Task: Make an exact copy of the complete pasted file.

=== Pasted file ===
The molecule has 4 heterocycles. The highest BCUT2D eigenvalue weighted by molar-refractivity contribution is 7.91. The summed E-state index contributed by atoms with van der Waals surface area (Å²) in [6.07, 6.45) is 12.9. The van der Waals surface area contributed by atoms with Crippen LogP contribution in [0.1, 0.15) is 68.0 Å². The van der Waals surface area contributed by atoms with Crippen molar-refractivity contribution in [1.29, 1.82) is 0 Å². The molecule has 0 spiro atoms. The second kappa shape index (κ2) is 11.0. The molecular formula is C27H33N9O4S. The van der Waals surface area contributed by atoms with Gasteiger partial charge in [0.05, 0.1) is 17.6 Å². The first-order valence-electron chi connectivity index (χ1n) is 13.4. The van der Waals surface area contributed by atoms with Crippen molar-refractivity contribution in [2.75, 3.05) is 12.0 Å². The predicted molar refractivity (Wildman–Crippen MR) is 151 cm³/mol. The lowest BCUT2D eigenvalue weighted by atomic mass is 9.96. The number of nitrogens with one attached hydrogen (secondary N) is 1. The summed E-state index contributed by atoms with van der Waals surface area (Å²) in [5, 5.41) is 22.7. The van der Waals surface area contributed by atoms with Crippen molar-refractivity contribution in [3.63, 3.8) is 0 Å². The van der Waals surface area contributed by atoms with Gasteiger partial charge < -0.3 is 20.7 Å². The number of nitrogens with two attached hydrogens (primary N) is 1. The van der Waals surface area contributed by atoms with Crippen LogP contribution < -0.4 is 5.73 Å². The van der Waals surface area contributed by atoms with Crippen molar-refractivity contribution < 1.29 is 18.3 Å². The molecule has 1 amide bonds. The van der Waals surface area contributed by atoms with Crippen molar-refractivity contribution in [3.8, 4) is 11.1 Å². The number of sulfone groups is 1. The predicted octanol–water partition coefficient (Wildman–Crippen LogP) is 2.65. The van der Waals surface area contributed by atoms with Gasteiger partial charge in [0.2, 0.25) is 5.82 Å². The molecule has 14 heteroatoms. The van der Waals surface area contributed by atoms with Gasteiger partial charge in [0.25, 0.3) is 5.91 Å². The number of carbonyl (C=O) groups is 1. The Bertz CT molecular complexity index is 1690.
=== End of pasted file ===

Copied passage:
The molecule has 4 heterocycles. The highest BCUT2D eigenvalue weighted by molar-refractivity contribution is 7.91. The summed E-state index contributed by atoms with van der Waals surface area (Å²) in [6.07, 6.45) is 12.9. The van der Waals surface area contributed by atoms with Crippen LogP contribution in [0.1, 0.15) is 68.0 Å². The van der Waals surface area contributed by atoms with Crippen molar-refractivity contribution in [1.29, 1.82) is 0 Å². The molecule has 0 spiro atoms. The second kappa shape index (κ2) is 11.0. The molecular formula is C27H33N9O4S. The van der Waals surface area contributed by atoms with Gasteiger partial charge in [0.05, 0.1) is 17.6 Å². The first-order valence-electron chi connectivity index (χ1n) is 13.4. The van der Waals surface area contributed by atoms with Crippen molar-refractivity contribution in [2.75, 3.05) is 12.0 Å². The predicted molar refractivity (Wildman–Crippen MR) is 151 cm³/mol. The lowest BCUT2D eigenvalue weighted by atomic mass is 9.96. The number of nitrogens with one attached hydrogen (secondary N) is 1. The summed E-state index contributed by atoms with van der Waals surface area (Å²) in [5, 5.41) is 22.7. The van der Waals surface area contributed by atoms with Crippen molar-refractivity contribution in [3.63, 3.8) is 0 Å². The van der Waals surface area contributed by atoms with Gasteiger partial charge < -0.3 is 20.7 Å². The number of nitrogens with two attached hydrogens (primary N) is 1. The van der Waals surface area contributed by atoms with Crippen LogP contribution < -0.4 is 5.73 Å². The van der Waals surface area contributed by atoms with Crippen molar-refractivity contribution < 1.29 is 18.3 Å². The molecule has 1 amide bonds. The van der Waals surface area contributed by atoms with Crippen molar-refractivity contribution in [3.8, 4) is 11.1 Å². The number of sulfone groups is 1. The predicted octanol–water partition coefficient (Wildman–Crippen LogP) is 2.65. The van der Waals surface area contributed by atoms with Gasteiger partial charge in [0.2, 0.25) is 5.82 Å². The molecule has 14 heteroatoms. The van der Waals surface area contributed by atoms with Gasteiger partial charge in [0.25, 0.3) is 5.91 Å². The number of carbonyl (C=O) groups is 1. The Bertz CT molecular complexity index is 1690.